In all fairness, I believe accuracy was less of an issue for bowmen than RPGs make it seem. Arrows are deadly when fired _en masse_. The important part of a soldier's longbow training, if I recall correctly, was not how to shoot the bow accurately, but how to shoot it *far*. Obviously, it's a different case for hunting, which is why hunters have historically made some of the deadliest missile troops (e.g., the pinpoint accuracy of Crockett's Tennessee longrifle cadre at long range is often attributed to the fact that many of those riflemen grew up shooting squirrels for supper in the backwoods).

So, to redact Mo's assertion just a little, I'd say the archers did not so much target the horses over the riders as aim large volleys at the cavalry. The majority of the hits would be on horses, as he says, because they are the largest targets.

Cocytus. I accept your redaction with 2 provisos:

(1) Is redaction a real word ?

(2) If it is, then are you using it correctly ?


To Mo:

First off, I didn't mean you should seek out a gunpowder recreation group, nor any of the amateur historical recreation societies. In my (local) experience, both types of groups are loaded with people who either take the whole subject *way* too seriously, or else not seriously at all, and very few of them have any academic credentials. I'm suggesting you look up actual experimental archaeology projects being run by local universities. They're run by people with a vested interest in getting meaningful results rather than playing around.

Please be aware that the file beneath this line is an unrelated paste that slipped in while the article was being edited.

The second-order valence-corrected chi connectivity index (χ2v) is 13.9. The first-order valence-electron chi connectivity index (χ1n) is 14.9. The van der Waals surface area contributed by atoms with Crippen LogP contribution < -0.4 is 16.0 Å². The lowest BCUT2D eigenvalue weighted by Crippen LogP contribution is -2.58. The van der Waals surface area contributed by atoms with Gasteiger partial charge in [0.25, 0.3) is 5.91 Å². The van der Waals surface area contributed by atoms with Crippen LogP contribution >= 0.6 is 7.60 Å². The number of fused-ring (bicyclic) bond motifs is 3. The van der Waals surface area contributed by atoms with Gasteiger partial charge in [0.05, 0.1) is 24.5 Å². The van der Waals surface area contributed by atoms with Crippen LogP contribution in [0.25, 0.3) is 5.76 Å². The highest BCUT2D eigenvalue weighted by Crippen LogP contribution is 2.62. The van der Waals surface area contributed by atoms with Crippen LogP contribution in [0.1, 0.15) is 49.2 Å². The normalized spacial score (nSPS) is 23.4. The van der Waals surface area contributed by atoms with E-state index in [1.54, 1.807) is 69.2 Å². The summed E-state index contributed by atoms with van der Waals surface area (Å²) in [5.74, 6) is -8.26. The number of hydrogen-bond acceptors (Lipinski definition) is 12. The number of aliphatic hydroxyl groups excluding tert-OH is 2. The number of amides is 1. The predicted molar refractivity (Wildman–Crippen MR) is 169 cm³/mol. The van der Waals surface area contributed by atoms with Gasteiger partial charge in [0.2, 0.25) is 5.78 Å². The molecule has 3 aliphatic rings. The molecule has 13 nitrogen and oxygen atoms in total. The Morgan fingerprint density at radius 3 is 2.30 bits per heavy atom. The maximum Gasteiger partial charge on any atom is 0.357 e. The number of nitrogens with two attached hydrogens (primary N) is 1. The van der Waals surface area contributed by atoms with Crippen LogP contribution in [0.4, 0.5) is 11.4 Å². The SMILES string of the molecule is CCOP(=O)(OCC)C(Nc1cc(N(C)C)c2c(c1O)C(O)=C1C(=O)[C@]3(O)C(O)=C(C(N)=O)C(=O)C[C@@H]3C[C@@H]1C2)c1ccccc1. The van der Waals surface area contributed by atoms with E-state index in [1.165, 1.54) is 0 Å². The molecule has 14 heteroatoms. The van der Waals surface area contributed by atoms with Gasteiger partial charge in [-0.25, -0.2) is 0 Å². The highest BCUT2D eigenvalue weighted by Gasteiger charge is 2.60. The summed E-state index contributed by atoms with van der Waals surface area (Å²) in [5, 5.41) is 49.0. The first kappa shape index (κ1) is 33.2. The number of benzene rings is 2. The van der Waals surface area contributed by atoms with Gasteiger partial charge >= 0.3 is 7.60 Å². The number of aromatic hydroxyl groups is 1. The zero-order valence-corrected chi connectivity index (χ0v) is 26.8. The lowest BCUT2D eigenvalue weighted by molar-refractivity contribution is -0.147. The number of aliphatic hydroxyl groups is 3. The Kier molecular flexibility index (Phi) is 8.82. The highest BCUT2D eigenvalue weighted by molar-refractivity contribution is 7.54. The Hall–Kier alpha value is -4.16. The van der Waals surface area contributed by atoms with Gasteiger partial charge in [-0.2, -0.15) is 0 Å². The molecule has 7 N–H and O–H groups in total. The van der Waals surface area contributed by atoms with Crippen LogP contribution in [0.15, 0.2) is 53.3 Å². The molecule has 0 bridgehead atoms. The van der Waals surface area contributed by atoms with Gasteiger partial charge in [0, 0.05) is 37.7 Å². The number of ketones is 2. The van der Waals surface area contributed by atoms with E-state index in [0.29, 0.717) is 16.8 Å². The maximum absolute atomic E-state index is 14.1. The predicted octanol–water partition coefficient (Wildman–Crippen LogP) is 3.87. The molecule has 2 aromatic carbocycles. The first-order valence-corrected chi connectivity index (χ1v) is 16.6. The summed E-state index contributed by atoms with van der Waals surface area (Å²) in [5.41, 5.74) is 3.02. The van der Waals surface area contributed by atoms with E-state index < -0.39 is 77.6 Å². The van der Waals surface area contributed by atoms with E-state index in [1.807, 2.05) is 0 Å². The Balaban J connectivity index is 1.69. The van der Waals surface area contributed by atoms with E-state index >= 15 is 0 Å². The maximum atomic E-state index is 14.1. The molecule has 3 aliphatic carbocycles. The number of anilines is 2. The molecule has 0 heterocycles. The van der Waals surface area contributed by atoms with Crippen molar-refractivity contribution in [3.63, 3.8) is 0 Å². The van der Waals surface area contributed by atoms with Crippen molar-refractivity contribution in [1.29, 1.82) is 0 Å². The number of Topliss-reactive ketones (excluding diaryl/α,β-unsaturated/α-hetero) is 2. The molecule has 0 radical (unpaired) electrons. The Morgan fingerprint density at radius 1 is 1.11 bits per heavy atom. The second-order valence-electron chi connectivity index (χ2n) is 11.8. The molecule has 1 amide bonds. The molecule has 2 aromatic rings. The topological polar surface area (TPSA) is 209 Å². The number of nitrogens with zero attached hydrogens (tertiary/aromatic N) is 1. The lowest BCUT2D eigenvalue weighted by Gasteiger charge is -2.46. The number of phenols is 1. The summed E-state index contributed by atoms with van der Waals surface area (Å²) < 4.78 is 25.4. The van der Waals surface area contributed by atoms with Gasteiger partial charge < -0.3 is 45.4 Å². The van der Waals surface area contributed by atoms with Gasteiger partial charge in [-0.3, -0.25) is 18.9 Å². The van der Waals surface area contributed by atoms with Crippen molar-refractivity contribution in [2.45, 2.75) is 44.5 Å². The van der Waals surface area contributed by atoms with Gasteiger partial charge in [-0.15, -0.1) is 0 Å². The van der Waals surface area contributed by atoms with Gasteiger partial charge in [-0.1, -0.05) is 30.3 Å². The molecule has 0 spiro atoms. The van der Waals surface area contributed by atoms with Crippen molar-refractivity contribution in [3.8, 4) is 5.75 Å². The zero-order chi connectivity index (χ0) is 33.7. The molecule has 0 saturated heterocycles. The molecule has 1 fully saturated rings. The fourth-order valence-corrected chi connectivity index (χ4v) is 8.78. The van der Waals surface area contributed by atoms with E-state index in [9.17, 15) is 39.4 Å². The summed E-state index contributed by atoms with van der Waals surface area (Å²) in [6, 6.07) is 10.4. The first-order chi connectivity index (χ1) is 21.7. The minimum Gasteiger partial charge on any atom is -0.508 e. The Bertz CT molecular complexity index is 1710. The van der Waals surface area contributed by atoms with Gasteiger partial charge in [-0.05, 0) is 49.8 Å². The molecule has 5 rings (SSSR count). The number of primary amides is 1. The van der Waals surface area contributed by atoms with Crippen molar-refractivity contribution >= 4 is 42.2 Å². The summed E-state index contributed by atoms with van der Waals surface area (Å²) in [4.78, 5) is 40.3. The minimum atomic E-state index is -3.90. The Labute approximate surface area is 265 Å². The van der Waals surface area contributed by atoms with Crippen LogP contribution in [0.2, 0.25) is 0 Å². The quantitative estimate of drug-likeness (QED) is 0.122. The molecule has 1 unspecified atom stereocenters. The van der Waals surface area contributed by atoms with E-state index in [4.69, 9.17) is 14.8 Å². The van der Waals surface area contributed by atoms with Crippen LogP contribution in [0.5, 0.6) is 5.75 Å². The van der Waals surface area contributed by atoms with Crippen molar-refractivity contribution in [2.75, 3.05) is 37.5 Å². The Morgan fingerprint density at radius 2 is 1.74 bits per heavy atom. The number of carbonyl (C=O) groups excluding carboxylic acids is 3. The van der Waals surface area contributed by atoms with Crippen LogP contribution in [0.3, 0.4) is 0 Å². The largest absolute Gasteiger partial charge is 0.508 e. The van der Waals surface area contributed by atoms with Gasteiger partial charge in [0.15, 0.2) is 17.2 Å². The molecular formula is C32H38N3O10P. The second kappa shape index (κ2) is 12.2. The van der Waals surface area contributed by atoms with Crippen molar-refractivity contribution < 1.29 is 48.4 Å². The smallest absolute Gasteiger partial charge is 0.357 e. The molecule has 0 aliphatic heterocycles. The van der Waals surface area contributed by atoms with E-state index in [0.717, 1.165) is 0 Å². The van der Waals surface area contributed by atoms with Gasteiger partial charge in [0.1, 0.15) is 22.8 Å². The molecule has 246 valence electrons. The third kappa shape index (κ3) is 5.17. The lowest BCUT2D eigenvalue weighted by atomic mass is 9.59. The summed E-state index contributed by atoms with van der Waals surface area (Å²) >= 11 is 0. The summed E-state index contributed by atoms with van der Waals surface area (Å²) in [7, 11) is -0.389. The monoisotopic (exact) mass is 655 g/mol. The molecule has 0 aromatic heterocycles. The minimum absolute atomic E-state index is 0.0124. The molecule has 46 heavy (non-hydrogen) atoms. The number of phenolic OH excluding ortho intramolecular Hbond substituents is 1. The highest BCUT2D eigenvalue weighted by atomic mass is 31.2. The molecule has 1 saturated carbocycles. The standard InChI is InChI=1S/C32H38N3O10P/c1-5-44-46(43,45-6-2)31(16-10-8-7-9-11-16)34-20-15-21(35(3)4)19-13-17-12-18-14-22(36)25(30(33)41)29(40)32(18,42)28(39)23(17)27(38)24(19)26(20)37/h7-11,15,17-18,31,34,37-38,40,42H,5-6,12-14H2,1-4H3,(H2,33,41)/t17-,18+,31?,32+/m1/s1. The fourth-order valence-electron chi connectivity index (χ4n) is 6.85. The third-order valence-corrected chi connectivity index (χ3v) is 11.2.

In massed formation, archers didn't shoot directly at anything. They shot high into the air for a massed rain of arrows on enemy troops. This limits the arrows to their terminal velocity in air, which isn't that great. The kind of surface barding used by most knights' horses was sufficient to protect against this kind of fire.

To Captain Assassin: the myth that armored knights on the battlefield could not mount, dismount, or get to their feet while in armor is just that, a myth.

An interesting tidbit on anachronistic weapons technology: recent evidence unearthed at Carthage strongly suggests that the Carthaginians were manufacturing steel in export quantities long before they were razed by the Romans.

Oh, and yes, "redact" is a word. And he's using it correctly.

I am chastened.

I repent and redact even.

To Daniel:

I did not say that armored knights on the battlefield could not mount, dismount, or get to their feet while in armor. I simply said that they could not do the aforementioned

"1. Darth Maul's double-edged lightsaber. Ridiculously cool, and in the hands of the god of swords, Ray Park, brilliant to watch. Probably impossible to use though. Every time you tried to do the cool spinning move you'd cut your legs off. Which, I reckon is what Darth Maul did in the end."

actually, quite possible to use. i use one thats 420 carbon steel with a white cord 14" grip in the middle, the blades are only 18 inches long thought, his were like 2-3 feet. basically his was a bo, and mine is a shorter jo. its surprisingly easy to use, once youre used to it, and incredibly hard to defend against. in the end darth maul got cut in half by obi-wan who force leaped out of that pit, and ended up behind him. he swung around and cut him in half before maul could react to the movement.